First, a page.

Airbnb faces EU crackdown for not paying its ‘fair share’ of taxes | Technology sector

EU finance ministers will discuss how to force home-sharing platforms such as Airbnb pay their fair share of taxes and in the right tax areas next month after France’s economy minister called the current situation “unacceptable”.

The European Commission announced on Thursday that a joint proposal for France and Germany will be discussed at a meeting in Tallinn, Estonia on September 16. Brussels will also advise on how best to manage the so-called sharing economy, in which Airbnb is a major player.

It was revealed this week that Airbnb paid less than €100,000 (£90,336) in French tax last year, despite the country being the room booking company’s second largest market after the US .

In response, French Economy Minister Bruno Le Maire informed the National Assembly that the EU’s Franco-German axis would propose pan-European repression. “These digital platforms make tens of millions of sales and the French Treasury gets a few tens of thousands,” the minister said, adding that the current configuration was “unacceptable”.

The Mayor further told Parliament that an ongoing consultation by the commission and the OECD to address the tax issue “takes too long, it’s too complicated”. Many digital platforms operating in the EU have a base in Ireland, including Airbnb, where they can exploit a low corporate tax regime. The Mayor said: “Everyone must pay a fair contribution.”

In Brussels, a commission spokeswoman, Vanessa Mock, told reporters the issue was sensitive because any reform required the agreement of all member states. “Taxation is complicated and it’s a matter of unanimity and that’s why we can’t necessarily rush into a new area like this without thinking about the best approach to taxing a digitized economy… It’s essential that we maintain a level playing field,” she said. said.

Mock added that developments in the area of ​​the sharing economy would be looked at “very closely” and that Brussels would bring its own ideas to the table.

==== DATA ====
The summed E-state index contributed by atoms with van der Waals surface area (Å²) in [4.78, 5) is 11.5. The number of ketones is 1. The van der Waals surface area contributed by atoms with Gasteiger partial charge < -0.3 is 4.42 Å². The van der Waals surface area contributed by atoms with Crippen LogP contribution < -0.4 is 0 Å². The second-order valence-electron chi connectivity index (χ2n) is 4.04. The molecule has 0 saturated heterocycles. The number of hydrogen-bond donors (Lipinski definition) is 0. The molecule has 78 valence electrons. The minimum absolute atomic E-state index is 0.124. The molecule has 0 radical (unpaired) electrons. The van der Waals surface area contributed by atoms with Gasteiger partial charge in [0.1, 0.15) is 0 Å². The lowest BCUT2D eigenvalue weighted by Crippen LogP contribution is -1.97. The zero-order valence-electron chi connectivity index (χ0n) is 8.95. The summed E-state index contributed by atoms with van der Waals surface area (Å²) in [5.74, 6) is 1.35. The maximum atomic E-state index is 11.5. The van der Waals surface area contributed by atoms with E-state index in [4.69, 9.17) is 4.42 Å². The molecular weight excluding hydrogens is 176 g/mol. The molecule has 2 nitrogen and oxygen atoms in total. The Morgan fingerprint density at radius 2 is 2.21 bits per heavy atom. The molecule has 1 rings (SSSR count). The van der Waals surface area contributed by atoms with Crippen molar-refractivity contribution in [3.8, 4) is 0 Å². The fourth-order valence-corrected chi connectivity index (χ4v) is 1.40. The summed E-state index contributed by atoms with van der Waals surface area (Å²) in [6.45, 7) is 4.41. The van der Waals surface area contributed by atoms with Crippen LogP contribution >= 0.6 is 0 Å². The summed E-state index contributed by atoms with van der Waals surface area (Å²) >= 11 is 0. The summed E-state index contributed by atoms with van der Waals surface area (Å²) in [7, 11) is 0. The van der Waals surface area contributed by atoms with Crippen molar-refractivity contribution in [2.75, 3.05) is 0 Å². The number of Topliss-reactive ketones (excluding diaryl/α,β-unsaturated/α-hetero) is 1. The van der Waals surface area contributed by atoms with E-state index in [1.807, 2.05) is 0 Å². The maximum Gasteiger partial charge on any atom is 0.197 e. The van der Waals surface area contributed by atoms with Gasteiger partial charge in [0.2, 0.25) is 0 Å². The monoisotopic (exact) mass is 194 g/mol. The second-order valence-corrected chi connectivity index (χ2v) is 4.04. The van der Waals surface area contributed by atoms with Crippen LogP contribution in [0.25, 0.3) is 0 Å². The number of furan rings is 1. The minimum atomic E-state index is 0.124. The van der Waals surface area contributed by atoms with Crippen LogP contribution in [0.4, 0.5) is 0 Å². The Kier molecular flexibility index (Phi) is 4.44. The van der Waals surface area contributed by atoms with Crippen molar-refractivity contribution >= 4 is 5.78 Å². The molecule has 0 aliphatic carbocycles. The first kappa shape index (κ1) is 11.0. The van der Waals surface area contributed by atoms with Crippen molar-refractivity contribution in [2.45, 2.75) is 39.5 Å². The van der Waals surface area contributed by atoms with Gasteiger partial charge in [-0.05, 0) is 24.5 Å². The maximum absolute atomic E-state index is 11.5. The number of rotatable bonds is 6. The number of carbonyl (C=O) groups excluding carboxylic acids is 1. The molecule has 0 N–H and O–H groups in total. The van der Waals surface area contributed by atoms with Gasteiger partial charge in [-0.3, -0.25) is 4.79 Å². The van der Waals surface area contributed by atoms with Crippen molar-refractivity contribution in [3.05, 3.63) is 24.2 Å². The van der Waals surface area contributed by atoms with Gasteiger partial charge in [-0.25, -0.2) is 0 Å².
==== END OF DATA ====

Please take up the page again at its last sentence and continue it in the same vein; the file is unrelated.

Airbnb insists he doesn’t make ‘major long-term business decisions based on taxation’ and that he follows the rules and pays all the taxes he owes in the places where he does business . The San Francisco-headquartered platform says the huge amount of money generated by Airbnb stays with hosts and their communities.

A spokesperson said: “We follow the rules and pay all the taxes we owe in the places where we do business. Our office in France provides marketing services and pays all applicable taxes, including VAT. The Airbnb model is unique and boosted the French economy by 6.5 billion euros last year alone. It empowers ordinary people, energizes local communities and pays local tax. It also makes Airbnb fundamentally different from companies that take large sums of money from where they do business.

However, the company has endured a difficult summer amid growing antipathy towards its business model in popular tourist destinations across Europe, particularly Spainfor having caused an influx of holidaymakers in certain places and made the traditional hotel business more difficult.

The Paris city council has already voted to make it compulsory from December 1 to obtain a registration number from the town hall before publishing a short-term rental ad on its website.

The ruling potentially makes it harder for landlords using Airbnb to exceed the legal rental limit of 120 days per year for a primary residence, and easier for authorities to collect local taxes.

In Barcelonawhere tensions have been mounting for years over the influx of visitors, the impact of sites like Airbnb on the local housing market led to anti-tourist protests. in Majorca and San Sebastianan anti-tourism march is scheduled for August 17 to coincide with Big Weekgreat basque culture festival.

In Ibiza, the authorities cap the number of beds for tourists. Landlords will also be prohibited from renting out their listing, or the rooms in it, through websites such as Airbnb and Far from home unless they get a license. Owners risk fines of up to €400,000 if they break the law. Websites face the same fine for letting people advertise without a valid license number.

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